Hi, I’m Davy, 23 years old and software developer at Avola Decision. I was born in Sint-Truiden, a Belgian city known for its fruits and blossomy biking roads. Currently, I still have the benefit of living at home while my girlfriend is studying in Leuven, so we have plenty of time to find our next place together. Besides, the commute by train from Sint-Truiden to Leuven is great (if there's no snow on the tracks, of course).
I studied at the Hogeschool PXL in Hasselt, where I graduated with a bachelor's degree in applied computer science.
As for my hobbies and interests? I enjoy good food and drinks, playing videogames, going to the movies and concerts, listening to music and playing the guitar, amateur snowboarding and hiking.
I am a software developer which means I implement new features into the Avola Decision platform and maintain the existing code aka fixing bugs. These features can include writing code for the frontend or backend so called “full stack”, implementing an Azure feature (and learning about Azure in the process) and lately implementing DevOps related features. I’m interested in the entire process of developing an application.
I always have two answers ready for this question, depending on the person asking.
When they barely know anything about software/technology or businesses in general, I tell them the following: “I do something with computers that can make very quick decisions.”
This often seems like magic and they don't ask for more details. But when they do, I continue with my second answer, the one I also use with people who do have a business or technological background. I tell them that Avola Decision is a platform where you can model decision logic in multiple tables. Based on what you put into that decision, you get an answer in a split second even though it may have gone through an enormous tree of tables.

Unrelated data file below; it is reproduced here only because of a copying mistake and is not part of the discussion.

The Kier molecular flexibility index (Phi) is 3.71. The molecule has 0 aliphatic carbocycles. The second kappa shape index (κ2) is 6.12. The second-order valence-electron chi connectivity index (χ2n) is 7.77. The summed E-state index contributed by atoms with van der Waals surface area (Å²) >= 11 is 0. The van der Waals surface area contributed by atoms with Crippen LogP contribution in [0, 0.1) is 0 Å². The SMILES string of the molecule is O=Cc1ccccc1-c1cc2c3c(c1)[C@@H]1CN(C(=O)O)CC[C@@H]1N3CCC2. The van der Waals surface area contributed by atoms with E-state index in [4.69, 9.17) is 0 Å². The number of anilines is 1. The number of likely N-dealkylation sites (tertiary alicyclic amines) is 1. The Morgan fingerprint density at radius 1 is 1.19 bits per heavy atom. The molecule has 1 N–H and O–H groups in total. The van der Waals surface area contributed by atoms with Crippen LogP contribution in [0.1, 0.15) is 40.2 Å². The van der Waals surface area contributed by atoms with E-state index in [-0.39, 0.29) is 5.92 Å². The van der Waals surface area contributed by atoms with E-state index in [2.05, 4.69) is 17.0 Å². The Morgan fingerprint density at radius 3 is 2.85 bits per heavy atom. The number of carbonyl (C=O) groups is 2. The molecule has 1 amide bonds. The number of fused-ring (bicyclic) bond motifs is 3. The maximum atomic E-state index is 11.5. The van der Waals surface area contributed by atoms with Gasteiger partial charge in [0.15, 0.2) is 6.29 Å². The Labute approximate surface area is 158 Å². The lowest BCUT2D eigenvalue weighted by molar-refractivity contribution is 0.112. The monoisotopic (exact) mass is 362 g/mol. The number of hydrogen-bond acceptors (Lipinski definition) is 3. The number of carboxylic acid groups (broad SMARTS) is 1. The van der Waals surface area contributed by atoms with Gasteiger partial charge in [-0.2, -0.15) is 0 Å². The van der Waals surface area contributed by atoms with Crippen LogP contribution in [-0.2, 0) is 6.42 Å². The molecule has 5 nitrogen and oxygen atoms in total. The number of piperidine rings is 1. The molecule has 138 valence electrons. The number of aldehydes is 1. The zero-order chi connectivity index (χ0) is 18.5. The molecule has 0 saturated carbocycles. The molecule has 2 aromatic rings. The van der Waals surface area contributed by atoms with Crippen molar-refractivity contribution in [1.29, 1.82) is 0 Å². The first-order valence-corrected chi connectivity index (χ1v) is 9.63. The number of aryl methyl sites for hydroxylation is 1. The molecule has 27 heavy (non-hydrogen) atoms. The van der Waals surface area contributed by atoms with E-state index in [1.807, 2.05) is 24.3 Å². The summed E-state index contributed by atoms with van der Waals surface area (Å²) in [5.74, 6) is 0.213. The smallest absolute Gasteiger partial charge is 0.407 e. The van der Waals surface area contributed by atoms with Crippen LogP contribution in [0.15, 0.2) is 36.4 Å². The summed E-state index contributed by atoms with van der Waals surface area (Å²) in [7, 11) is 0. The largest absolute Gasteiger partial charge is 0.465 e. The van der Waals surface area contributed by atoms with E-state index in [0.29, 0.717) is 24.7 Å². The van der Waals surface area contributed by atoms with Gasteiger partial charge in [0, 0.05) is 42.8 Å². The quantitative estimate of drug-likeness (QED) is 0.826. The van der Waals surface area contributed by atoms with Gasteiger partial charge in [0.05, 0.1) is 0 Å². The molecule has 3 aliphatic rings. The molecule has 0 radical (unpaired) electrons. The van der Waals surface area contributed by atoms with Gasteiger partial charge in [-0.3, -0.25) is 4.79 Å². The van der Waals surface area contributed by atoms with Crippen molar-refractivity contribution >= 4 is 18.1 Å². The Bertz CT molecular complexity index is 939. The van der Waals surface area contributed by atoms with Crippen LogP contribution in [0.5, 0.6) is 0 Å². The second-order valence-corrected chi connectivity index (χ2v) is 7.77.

I explain that these are decisions that you don't want hardcoded into software or written in a file somewhere, because they can change, and you want to have governance over this business logic. I also try to explain the value decisions can have and what you can learn from looking at these decisions and the path they took based on what you put into it.
Yes, definitely. The team consists of a group of quite different personalities but each personality adds something special to the team. It feels like a whole new family where you can laugh, speak openly and ask advice about anything.
Like with all software products I think the challenge is to keep delivering a quality product in a fast (Agile) way but also to keep innovating the product. And of course, bugs will always occur, until perhaps one day software can write itself?
But the rewarding part is definitely when there is a release with not too many issues, and features our users value highly.
I volunteer as a teacher at Auxilia. They offer teachers for children, young people and adults who are looking for extra help to learn something and who are dealing with poverty. Over the years they've evolved towards an organization that is active in almost all areas where they can supplement the existing education. They cover free education/knowledge wherever needed.
Each Wednesday afternoon I help 2 Syrian children with their homework. A girl from the fourth grade and a boy from the second grade. For the most part I focus on helping them with Dutch: reading, writing, solving questions, and dictation. But the subject can change every week, depending on what homework they have or what they are struggling with. Last week for example we focused on learning the alphabet by heart since that was quite difficult for them.
They could already speak Dutch well, but they are continuously getting better at understanding the context of words or questions on an assignment. I really like volunteering as a teacher, and I intend to keep helping them until they no longer need it.
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